Is Any Job Really Better than No Job At All?

Tarani Chandola

Professor of Medical Sociology, University of Manchester

Lord Layard posed the question is “any job is better than no job” in a seminal paper in which he concluded that “human happiness is more affected by whether or not one has a job than by what kind of job it is”. This may have been true in the years leading up to the new millennium, but what about the poor quality jobs of today? Do these remain springboards to better quality jobs later on in a person’s career, just as they were in the 1990’s?

Moreover, is happiness the appropriate metric to measure employment outcomes, given that it tends to be more strongly determined by personality characteristics than occupational determinants? Work and unemployment related stress is perhaps the more appropriate measure of employment and unemployment outcomes.

In our research paper, my co-author and I directly tested the assumption that any job is better than no job in relation to physical and mental health outcomes as well as chronic stress-related biomarkers, and found evidence suggesting that people’s levels of stress are more affected by having a poor quality job than by being unemployed.

We followed up a cohort of over 1000 unemployed adults who were representative of the population of unemployed adults living in the UK in 2009-10 from the UK Household Longitudinal Study. We then compared what happened to the health and stress levels of those who remained unemployed and those who got jobs of both good and poor quality. We measured a number of objectively measured biological measures that are correlated with the normal and abnormal stress responses, known as the allostatic load index. We also measured job quality in terms of low pay, low job control, high insecurity, high dissatisfaction and high job related anxiety.

Unsurprisingly, those who found work in good quality jobs had a big improvement in their mental health. Moreover, those with any job, whether it is a good or bad job, had a bigger increase in their household incomes than those who remained unemployed.

However, contrary to the “any job is better than no job” assumption, we found that the improvements in the mental health of formerly unemployed adults who became reemployed in poor quality work (with two or more adverse job measures) were not any different from their peers who remained unemployed. More significantly, as shown in the figure below, those who were working in poor quality work actually had higher levels of allostatic load (chronic stress related biomarkers) than their peers who remained unemployed.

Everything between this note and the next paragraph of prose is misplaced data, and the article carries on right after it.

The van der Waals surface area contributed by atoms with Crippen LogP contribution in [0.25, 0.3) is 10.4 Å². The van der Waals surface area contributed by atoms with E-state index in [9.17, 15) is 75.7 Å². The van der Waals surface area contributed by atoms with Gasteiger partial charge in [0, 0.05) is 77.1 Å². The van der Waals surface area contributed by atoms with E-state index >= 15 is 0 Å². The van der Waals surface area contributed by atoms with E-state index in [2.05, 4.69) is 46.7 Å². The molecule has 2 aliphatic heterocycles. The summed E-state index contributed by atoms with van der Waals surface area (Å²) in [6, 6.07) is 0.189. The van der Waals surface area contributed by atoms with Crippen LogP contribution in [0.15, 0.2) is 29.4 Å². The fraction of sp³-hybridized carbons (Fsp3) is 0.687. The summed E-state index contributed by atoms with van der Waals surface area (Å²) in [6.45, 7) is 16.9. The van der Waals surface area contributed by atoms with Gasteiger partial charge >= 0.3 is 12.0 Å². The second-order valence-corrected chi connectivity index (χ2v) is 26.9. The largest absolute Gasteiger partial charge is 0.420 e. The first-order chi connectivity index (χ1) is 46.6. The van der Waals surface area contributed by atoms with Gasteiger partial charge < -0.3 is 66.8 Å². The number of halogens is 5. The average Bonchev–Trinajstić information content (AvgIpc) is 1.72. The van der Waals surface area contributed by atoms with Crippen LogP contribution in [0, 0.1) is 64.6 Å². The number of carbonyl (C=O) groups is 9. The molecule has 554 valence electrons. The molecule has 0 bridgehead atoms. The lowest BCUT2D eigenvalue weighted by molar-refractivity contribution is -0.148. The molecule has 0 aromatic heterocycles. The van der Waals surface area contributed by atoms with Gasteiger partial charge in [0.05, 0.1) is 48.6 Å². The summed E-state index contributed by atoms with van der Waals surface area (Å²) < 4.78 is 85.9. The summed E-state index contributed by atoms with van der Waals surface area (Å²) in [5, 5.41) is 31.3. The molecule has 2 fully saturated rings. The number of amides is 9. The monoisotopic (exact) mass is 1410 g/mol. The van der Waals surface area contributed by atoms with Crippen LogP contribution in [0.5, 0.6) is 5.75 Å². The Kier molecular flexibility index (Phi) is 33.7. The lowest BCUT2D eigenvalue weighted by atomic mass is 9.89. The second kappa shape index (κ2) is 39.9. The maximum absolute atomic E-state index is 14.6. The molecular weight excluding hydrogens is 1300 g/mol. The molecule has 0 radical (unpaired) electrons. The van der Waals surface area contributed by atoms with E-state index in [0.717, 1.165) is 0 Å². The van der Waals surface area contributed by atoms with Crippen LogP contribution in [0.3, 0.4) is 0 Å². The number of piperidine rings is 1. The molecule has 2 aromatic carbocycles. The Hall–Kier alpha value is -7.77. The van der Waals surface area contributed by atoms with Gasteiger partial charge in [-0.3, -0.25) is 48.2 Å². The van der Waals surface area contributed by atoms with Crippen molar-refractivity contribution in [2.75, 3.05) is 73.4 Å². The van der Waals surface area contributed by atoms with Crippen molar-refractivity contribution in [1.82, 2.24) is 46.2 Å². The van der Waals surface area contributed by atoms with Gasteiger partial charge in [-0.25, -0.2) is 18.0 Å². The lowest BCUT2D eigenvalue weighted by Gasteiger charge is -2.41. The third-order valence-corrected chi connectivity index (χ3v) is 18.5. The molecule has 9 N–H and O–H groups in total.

Figure 1. Predicted levels of allostatic load (chronic stress related biomarker levels) by job quality/transition categories: Understanding Society waves 1-3

We also examined the possibility that the unemployed adults who subsequently were employed in poor quality jobs had worse health and more stress at the start compared to their peers who remained unemployed. But this was actually not true. As many others have found, there are strong selection pressures into employment, and healthier people are much more likely to find work (any type of work, whether good or bad) than unhealthier people.

So does this mean unemployed people should refuse job offers that are characterised by low pay, job insecurity and stressful working conditions? Unfortunately, very few will be in such a fortunate position – to be able to refuse a job. Only about 20 per cent of the unemployed cohort initially were in receipt of unemployment related benefits, which means most were living off other sources of income including income transfers from family and household members.

Instead, the importance of good quality work should be high on the government’s agenda, with the publication of Matthew Taylor’s review of modern work practices. The report outlines strategies that could enable the call to “make all work good” a reality, strategies that include ensuring a minimum wage for all workers or a “fair rate” for all work produced, and allowing flexibility around working conditions that benefits the worker, not just the employer.


This blog post is based on the author’s paper Re-employment, job quality, health and allostatic load biomarkers: prospective evidence from the UK Household Longitudinal Study, co-authored with Nan Zhang, International Journal of Epidemiology, August 2017.

This article first appeared on the LSE Business Review blog, and can be found here:

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